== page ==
Modern Look: Photography and the American Magazine highlights a time when avant-garde techniques in photography and design reached the United States via European émigrés, including Bauhaus artists forced out of Nazi Germany.
Whether in the service of advertising or fashion, image-making began to burgeon as the relationship between photography and text grew more nuanced. As the standard of photojournalism rose, so did the power of the photograph.
In magazines like Life or Look, it came to be understood as a potent new language, superseding the written word as a means of kindling the imagination. The unmistakable aesthetic made popular by such magazines as Harper’s Bazaar and Vogue — whose art directors, Alexey Brodovitch and Alexander Liberman, were immigrants and accomplished photographers — emerged from a distinctly American combination of innovation and pragmatism.
When you hear a camera store story these days, it is usually about the business closing down. But not Moler’s Camera, Wichita, Kansas’ longest operating, and last, camera store. Owner Bob Moler “is turning 80 years old here very soon and still has his wit, charm, and passion for collecting, repairing and educating customers about cameras,” as reported by KSN.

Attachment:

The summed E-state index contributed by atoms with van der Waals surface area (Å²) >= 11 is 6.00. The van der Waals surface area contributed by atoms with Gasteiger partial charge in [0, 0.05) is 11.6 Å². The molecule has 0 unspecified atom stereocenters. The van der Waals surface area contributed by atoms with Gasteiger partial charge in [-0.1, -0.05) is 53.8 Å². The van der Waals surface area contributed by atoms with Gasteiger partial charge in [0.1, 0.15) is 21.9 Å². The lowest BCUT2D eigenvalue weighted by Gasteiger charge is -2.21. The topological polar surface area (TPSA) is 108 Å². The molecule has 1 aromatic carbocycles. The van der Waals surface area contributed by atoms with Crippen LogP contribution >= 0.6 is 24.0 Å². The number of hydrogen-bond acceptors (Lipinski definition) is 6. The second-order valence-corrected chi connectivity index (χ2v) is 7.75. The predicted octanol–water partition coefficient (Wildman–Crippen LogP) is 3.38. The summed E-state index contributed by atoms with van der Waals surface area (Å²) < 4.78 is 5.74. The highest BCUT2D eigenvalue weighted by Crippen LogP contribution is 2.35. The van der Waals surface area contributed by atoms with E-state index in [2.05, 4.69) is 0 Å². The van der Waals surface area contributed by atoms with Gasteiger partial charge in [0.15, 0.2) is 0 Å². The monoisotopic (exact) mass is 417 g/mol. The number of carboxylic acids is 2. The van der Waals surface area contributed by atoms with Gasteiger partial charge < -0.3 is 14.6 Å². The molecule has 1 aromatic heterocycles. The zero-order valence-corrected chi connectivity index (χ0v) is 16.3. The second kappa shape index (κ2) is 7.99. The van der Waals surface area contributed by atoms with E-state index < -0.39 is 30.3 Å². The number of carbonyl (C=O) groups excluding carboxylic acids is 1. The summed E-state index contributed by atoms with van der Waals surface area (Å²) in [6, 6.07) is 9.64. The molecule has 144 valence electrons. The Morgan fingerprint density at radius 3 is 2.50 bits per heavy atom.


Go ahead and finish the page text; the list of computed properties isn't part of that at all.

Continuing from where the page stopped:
Moler’s Camera started in the basement of Bob’s childhood home when his father began repairing cameras. Seventy-five years and eight locations later, the business is one of only two remaining camera shops in operation across the state of Kansas.
If you know any other feel-good camera store stories, kindly share them in the comments below.
Fardowsa Hussein is a photographer in Mogadishu, the capital of Somalia, where even today, photography is considered a man’s trade.
When she is filming on the streets, men often shout at her, telling her she should be indoors rather than embarrassing herself in public.
“I want it to become entirely normal for a woman like me to go out and about, filming and taking photos, without fear of harassment or worse,” Hussein tells the BBC.
“… when it comes to street photography. Women are not expected to be outside documenting day-to-day life, in a place where most people are still busy simply surviving,” Sagal Ali, the director of the Somali Arts Foundation, comments to the BBC. “I was attracted to the female gaze and the emotions the photos invoked in me. I don’t think these pictures could have been taken by men.”
Slowing Down, Seeing Anew: the Spiritual Benefits of Film Photography – National Catholic Reporter
“The cost-per-image and slow processing is also one of film’s greatest blessings: It forces you to think about every image you compose and take,” writes Franciscan Fr. Daniel P. Horan, who earlier was a pro photographer. “It requires reflection, slowing down, and deliberating about whether you want to use one of the limited number of frames you have on this roll of film for this particular shot.
“There are no digital previews on the back of a film camera, and there is no way to share your images immediately on social media. Therefore, you have to learn patience, and that can be a challenge. However, the virtue of patience has profound spiritual and practical implications. In an age of instant gratification, cultivating patience is a virtue.”